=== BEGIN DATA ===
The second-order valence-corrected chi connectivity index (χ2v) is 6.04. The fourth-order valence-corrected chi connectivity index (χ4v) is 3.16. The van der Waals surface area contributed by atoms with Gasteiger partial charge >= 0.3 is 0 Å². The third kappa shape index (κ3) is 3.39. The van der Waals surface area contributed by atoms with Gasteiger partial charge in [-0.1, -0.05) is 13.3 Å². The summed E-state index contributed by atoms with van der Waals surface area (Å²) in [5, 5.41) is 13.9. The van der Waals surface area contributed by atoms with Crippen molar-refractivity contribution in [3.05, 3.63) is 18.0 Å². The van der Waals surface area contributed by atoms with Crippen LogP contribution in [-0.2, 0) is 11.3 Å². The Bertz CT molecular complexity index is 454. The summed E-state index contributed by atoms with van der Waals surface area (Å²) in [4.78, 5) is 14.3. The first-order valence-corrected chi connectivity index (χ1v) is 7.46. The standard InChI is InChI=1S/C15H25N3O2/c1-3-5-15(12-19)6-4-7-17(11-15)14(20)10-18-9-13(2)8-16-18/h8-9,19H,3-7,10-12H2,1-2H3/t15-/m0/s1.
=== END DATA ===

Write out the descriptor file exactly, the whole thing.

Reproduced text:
The second-order valence-corrected chi connectivity index (χ2v) is 6.04. The fourth-order valence-corrected chi connectivity index (χ4v) is 3.16. The van der Waals surface area contributed by atoms with Gasteiger partial charge >= 0.3 is 0 Å². The third kappa shape index (κ3) is 3.39. The van der Waals surface area contributed by atoms with Gasteiger partial charge in [-0.1, -0.05) is 13.3 Å². The summed E-state index contributed by atoms with van der Waals surface area (Å²) in [5, 5.41) is 13.9. The van der Waals surface area contributed by atoms with Crippen molar-refractivity contribution in [3.05, 3.63) is 18.0 Å². The van der Waals surface area contributed by atoms with Crippen LogP contribution in [-0.2, 0) is 11.3 Å². The Bertz CT molecular complexity index is 454. The summed E-state index contributed by atoms with van der Waals surface area (Å²) in [4.78, 5) is 14.3. The first-order valence-corrected chi connectivity index (χ1v) is 7.46. The standard InChI is InChI=1S/C15H25N3O2/c1-3-5-15(12-19)6-4-7-17(11-15)14(20)10-18-9-13(2)8-16-18/h8-9,19H,3-7,10-12H2,1-2H3/t15-/m0/s1.